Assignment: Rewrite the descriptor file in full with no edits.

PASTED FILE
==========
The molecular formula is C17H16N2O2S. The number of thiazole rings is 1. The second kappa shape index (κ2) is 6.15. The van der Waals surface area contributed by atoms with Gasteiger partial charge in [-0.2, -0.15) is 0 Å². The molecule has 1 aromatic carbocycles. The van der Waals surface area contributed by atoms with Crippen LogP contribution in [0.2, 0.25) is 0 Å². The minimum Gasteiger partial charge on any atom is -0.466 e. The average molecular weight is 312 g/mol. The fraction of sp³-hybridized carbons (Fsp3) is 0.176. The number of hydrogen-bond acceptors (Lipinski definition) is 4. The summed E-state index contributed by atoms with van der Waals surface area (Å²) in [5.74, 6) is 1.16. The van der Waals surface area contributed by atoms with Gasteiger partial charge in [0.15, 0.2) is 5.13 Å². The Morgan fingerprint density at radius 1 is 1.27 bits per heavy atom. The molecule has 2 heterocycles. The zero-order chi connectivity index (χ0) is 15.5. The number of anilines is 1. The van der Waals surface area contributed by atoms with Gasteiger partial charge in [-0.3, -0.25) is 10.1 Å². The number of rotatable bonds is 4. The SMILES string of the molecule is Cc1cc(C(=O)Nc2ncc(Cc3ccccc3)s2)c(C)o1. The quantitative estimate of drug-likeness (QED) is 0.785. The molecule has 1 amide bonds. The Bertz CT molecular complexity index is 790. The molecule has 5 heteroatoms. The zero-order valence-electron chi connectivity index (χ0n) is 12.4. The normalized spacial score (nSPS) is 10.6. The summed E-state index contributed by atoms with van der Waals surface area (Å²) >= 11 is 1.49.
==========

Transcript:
The molecular formula is C17H16N2O2S. The number of thiazole rings is 1. The second kappa shape index (κ2) is 6.15. The van der Waals surface area contributed by atoms with Gasteiger partial charge in [-0.2, -0.15) is 0 Å². The molecule has 1 aromatic carbocycles. The van der Waals surface area contributed by atoms with Crippen LogP contribution in [0.2, 0.25) is 0 Å². The minimum Gasteiger partial charge on any atom is -0.466 e. The average molecular weight is 312 g/mol. The fraction of sp³-hybridized carbons (Fsp3) is 0.176. The number of hydrogen-bond acceptors (Lipinski definition) is 4. The summed E-state index contributed by atoms with van der Waals surface area (Å²) in [5.74, 6) is 1.16. The van der Waals surface area contributed by atoms with Gasteiger partial charge in [0.15, 0.2) is 5.13 Å². The Morgan fingerprint density at radius 1 is 1.27 bits per heavy atom. The molecule has 2 heterocycles. The zero-order chi connectivity index (χ0) is 15.5. The number of anilines is 1. The van der Waals surface area contributed by atoms with Gasteiger partial charge in [-0.3, -0.25) is 10.1 Å². The number of rotatable bonds is 4. The SMILES string of the molecule is Cc1cc(C(=O)Nc2ncc(Cc3ccccc3)s2)c(C)o1. The quantitative estimate of drug-likeness (QED) is 0.785. The molecule has 1 amide bonds. The Bertz CT molecular complexity index is 790. The molecule has 5 heteroatoms. The zero-order valence-electron chi connectivity index (χ0n) is 12.4. The normalized spacial score (nSPS) is 10.6. The summed E-state index contributed by atoms with van der Waals surface area (Å²) >= 11 is 1.49.